iii) For patients on ATV who need acid-modifying drugs: avoid PPIs, it may be possible to use H2RA.
An additional area for debate is:
iv) For patients on ATV who need 1-2 weeks of helicobacter eradication therapy (these are based on PPI-containing regimens)- to switch to an alternative PI (acid-robust PIs are LPV/r or SQV/r) for at least 3 weeks. The pH modulation of PPIs lasts for some time after the drug has been discontinued.
Lopinavir/r reduces lamotrigine: dose increase required
Lamotrigine is an anti-epileptic drug that is also used to treat neuropathy. Van der Lee and colleagues reported that lamotrigine levels were significantly reduced in a group of 24 HIV-negative volunteers after lopinavir/r was added to lamotrigine at steady state.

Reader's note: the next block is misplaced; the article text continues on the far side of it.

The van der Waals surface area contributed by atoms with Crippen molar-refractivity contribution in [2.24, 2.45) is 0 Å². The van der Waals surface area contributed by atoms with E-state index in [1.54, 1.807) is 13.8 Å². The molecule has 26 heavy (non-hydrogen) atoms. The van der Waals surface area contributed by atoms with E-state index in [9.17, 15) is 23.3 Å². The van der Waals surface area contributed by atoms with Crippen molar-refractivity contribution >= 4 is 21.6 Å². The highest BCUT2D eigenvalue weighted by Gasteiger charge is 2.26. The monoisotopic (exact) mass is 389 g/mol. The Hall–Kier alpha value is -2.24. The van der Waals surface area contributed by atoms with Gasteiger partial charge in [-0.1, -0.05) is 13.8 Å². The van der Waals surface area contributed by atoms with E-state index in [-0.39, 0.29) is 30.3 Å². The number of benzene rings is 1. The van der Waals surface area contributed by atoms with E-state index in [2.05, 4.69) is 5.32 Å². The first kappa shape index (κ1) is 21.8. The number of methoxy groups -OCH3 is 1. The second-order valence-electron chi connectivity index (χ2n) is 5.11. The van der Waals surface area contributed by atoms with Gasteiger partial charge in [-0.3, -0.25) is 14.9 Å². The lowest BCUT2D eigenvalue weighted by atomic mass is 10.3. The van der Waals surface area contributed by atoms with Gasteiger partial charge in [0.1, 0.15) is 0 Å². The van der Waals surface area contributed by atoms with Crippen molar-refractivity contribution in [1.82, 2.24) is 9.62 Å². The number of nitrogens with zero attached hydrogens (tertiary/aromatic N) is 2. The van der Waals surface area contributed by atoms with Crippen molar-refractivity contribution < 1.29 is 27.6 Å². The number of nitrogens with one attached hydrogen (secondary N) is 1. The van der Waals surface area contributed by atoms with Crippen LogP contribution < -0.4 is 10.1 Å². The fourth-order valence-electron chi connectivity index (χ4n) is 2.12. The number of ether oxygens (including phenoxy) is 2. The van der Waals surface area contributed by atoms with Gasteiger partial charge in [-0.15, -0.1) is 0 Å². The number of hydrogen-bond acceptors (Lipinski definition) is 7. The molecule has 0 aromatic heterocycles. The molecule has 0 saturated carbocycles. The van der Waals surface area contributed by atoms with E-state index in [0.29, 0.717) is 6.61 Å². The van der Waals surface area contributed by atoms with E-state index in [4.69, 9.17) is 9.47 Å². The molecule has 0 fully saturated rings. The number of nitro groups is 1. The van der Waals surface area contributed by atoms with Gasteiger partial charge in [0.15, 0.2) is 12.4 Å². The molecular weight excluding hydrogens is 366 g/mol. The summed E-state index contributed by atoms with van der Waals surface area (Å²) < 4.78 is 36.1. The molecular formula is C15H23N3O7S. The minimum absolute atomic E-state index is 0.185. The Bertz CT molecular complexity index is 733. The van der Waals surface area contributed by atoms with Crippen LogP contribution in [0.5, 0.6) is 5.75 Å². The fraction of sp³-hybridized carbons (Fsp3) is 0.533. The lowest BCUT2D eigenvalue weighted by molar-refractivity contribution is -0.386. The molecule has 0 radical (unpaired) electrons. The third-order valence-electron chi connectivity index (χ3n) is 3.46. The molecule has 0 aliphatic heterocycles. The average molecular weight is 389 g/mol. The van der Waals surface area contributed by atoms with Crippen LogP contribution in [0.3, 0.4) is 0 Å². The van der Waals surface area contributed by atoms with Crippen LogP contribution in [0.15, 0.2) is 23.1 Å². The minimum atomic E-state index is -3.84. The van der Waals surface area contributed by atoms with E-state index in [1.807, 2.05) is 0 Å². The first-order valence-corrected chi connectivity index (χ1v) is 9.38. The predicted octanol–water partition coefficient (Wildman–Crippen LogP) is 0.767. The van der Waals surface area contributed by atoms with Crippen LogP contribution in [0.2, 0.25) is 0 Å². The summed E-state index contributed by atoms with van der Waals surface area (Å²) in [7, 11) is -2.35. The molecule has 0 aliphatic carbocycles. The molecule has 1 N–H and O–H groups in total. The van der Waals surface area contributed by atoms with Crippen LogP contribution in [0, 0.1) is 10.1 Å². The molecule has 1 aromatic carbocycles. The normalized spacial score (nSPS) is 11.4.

Progressive dose increments in the study found that a 50mg dose of lamotrigine had to be increased to 200mg in order to maintain pre-lopinavir/r levels.
Lamotrigine did not affect levels of lopinavir/r.
Fosamprenavir reduces SSRI inhibitor paroxetine: titration of paroxetine required
In a randomised cross-over study in 26 HIV-negative volunteers, half received 20mg paroxetine QD for 10 days, followed by a washout period of 16 days and then paroxetine + fosamprenavir/ritonavir 700/100 BID; and half received the two regimens in reversed order. 
Paroxetine levels were reduced by around 60%. These results were surprising as ritonavir was expected to inhibit metabolism of paroxetine, and it is unclear whether reduced levels were related to decreased absorption or increased metabolism. The dosing recommendation was to titrate paroxetine levels in patients using ritonavir-boosted fosamprenavir.
Ritonavir increases prednisolone levels
Use of corticosteroids are indicated in management of some HIV-related conditions, but use is minimised due to an increasing concern about bone-disease relating to HIV, and which is a side effects of corticosteroid use.